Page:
A lot of people might have not heard of encryption before but before we go any further, I would want to give a definition of encryption

“…encryption is the process of encoding messages or information in such a way that only authorized parties can read it. Encryption does not of itself prevent interception, but denies the message content to the interceptor.” – Wikipedia

In simpler terms, encryption puts a simple message into a string of codes that only people who are allowed to see it can see it. Those codes are often random characters in one string which can vary from short to long strings. Encryption is the process of locking data and decryption is how you unlock the encrypted data. Cracking, on the other hand, is simply ‘cracking the code’ or forcing to see what an encrypted data is using methods that would allow an unauthorized party to see an encrypted message.

Encryption has a massive role in modern day society from online purchases to matters of national security. Encryption protects sensitive data such as personal information, trade secrets, bank account numbers and passwords. Not only that but it protects physical devices too from baby monitors to surveillance cameras from people who would want to gather that data and use it for unsavory purposes.

Algorithm is very important on the process of encryption. The more complex the algorithm, the harder it is to break the code. Over the years, cryptographers have created harder and more complex algorithms to prevent information security breaches from those who have tried and successfully broken their codes. As the number of attempts get higher each day, more and better codes come into development.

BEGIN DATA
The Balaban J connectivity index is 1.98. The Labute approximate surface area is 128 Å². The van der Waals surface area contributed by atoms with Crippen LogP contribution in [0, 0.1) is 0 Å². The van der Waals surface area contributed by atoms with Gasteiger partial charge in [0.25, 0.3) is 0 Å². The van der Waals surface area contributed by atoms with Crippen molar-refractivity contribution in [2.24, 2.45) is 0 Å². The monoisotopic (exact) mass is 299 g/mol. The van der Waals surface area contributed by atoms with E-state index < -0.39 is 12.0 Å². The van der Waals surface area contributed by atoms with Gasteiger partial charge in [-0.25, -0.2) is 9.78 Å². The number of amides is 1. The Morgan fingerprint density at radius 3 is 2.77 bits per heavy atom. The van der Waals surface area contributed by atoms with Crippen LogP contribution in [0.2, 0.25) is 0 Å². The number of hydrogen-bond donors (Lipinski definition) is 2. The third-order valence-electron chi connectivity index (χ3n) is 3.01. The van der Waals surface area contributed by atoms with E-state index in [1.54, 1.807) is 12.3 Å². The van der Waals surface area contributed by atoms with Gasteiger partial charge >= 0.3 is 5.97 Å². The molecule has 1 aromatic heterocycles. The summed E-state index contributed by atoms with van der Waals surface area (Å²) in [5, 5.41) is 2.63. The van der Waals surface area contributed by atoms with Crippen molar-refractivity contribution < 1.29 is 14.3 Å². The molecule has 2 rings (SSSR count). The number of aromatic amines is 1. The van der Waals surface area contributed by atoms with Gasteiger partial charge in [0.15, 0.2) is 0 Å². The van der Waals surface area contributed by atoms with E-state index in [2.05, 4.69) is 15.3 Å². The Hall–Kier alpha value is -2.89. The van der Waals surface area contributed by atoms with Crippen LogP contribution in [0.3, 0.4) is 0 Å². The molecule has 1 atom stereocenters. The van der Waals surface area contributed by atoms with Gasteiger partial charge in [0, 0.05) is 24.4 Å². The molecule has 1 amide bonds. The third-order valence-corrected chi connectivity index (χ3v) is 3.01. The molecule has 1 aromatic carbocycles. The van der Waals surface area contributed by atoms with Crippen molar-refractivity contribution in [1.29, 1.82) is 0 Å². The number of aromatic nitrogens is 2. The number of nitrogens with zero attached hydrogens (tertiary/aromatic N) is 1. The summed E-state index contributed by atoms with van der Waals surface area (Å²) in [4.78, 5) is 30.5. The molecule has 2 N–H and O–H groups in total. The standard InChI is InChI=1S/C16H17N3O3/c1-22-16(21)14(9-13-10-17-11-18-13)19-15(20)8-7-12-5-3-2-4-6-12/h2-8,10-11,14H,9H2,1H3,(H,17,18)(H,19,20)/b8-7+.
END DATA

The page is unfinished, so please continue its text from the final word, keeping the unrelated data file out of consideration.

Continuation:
How can we use encryption to our advantage? If you happen to own an Android mobile phone, encryption can be set up on your device and can be decrypted using a passphrase or a PIN entry code. Or, you may also download encryption apps from trusted sources to your phone so file encryption can take place. If you are a PC user, Windows and Linux have been the preferred platforms of so many Freeware (free software) and Open Source programs that support disk, email and file encryption. For disk encryption, I highly recommend VeraCrypt and for E-mail encryption, GNU Privacy Guard is what I would most likely suggest. I would also note that encryption has a learning curve that can be overwhelming at first for non-experienced users or those who only know the basics of computers but it in the end, it will eventually be worth it if data security is a big deal for you. I am sorry I cannot provide assistance or suggestions to Apple or Macintosh users as I never really used nor patronized Apple products.

Besides psychology, I am a cyber and computer security enthusiast. I like the feeling of security and safety that’s why I highly advocate physical security AND information security in the same light because stolen data can mean disaster. If personally identifiable information such as your full name, contacts (emails, phone numbers, usernames, etc.) and bank account numbers fall into the wrong hands then you might suddenly find purchases you never made in your credit card bill. No one wants that to happen so I would like for people, as much as possible, to protect their own data so nothing bad can happen that would be too much of an expense.

If you have any questions or would like to know more, please let me know at the comments below so I can try and help you with the best of my abilities. 🙂


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